by Rod D. Martin
August 9, 2015

This week saw the 70th anniversaries of the bombings of Hiroshima and Nagasaki. Much bloviating is done each year about this, including the “unprecedented” death toll. But this is nonsense: more people were killed by the conventional bombing raid on Tokyo that March than at either Hiroshima or Nagasaki; the attack on Enola Gay Bombing HiroshimaHamburg killed a similar number to that at Nagasaki, and if Kurt Vonnegut is correct, as many were killed in Dresden as in both cities combined.

As long as we’re at it, had the 9/11 terrorists attacked the World Trade Center at noon instead of early morning, they would have killed as many people as the atomic bomb did at Nagasaki, a fact that seems lost on John Kerry.

But back to the point, at Nanking alone, the Japanese murdered 300,000 — more than twice as many as the death count at both Hiroshima and Nagasaki put together — and did so hand-to-hand, raping as many of their victims as possible as they went. The “poor defenseless Japanese” narrative safely ignores, from seven decades distance, the nightmare unleashed by Imperial Japan across half of Asia and the Pacific from 1931 to 1945, ten hellish years more than the U.S. was involved.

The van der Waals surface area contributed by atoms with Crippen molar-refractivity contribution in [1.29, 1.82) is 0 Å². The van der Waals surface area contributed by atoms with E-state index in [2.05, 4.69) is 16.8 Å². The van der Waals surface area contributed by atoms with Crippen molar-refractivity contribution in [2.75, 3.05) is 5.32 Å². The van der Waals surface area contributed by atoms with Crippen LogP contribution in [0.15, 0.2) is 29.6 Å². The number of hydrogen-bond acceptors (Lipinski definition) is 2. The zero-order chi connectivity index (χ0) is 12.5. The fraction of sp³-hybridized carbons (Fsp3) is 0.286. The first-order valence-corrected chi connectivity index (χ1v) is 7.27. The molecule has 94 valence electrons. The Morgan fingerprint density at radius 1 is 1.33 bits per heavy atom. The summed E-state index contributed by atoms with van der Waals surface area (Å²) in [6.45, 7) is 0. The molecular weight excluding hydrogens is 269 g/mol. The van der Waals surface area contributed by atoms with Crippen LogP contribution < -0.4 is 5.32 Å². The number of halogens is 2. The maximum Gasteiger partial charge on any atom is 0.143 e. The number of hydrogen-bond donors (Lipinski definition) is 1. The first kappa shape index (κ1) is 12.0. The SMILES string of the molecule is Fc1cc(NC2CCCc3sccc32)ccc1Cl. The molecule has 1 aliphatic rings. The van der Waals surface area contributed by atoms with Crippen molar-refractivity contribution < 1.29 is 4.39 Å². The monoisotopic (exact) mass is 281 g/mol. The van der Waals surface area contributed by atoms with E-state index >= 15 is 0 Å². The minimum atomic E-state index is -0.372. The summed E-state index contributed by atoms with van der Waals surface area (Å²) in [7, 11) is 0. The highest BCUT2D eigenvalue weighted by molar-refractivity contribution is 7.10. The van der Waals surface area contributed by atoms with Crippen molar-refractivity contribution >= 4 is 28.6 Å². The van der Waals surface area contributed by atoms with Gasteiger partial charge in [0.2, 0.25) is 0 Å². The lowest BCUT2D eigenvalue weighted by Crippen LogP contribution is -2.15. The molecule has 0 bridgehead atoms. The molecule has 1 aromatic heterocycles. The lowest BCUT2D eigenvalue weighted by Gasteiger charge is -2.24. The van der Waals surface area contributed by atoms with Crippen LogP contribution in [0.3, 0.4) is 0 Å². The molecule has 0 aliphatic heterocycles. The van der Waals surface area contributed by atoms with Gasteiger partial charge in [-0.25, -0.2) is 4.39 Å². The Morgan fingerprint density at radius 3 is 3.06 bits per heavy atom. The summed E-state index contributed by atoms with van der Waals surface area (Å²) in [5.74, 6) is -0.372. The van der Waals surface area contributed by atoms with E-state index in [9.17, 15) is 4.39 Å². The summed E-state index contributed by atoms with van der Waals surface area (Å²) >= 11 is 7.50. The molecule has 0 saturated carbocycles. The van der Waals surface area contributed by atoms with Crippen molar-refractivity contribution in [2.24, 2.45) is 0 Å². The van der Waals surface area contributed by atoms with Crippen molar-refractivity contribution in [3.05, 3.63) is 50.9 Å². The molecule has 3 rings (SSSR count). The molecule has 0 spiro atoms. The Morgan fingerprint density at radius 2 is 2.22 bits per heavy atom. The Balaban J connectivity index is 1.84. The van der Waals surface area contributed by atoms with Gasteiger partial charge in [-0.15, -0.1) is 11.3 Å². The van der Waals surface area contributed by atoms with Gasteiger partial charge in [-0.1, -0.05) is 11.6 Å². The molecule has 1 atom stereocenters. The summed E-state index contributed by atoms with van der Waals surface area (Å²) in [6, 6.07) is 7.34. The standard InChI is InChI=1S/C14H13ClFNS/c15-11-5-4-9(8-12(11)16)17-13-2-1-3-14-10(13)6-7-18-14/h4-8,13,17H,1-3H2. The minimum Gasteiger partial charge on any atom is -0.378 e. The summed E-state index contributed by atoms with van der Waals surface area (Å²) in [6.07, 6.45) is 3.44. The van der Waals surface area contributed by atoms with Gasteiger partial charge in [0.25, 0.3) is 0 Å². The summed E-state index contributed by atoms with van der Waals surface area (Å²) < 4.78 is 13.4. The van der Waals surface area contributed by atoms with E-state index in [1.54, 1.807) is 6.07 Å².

So what was the purpose in dropping the Bomb? It certainly wasn’t slaughter: both sides were fantastically good at that already. As I point out in “The Moral Necessity of Hiroshima” and its more instructive companion piece, dropping the Bomb shook the Japanese out of a to-the-death mindset that would have continued the war indefinitely. Harry TrumanEstimates of likely dead in a continued war are conservatively estimated at 1 million American and Allied dead, 10 million Japanese.

Hiroshima and Nagasaki are beautiful, thriving cities today. Had the war continued, Japan would have been reduced to starving ashes, with or without the Bomb; and had we just withdrawn — the usual liberal means of “ending” wars today — the Japanese would have quickly resumed their march, assuming of course that they weren’t first overrun by the Soviets.

If only in this one thing, Harry Truman was a hero, to the Japanese more than to anyone else.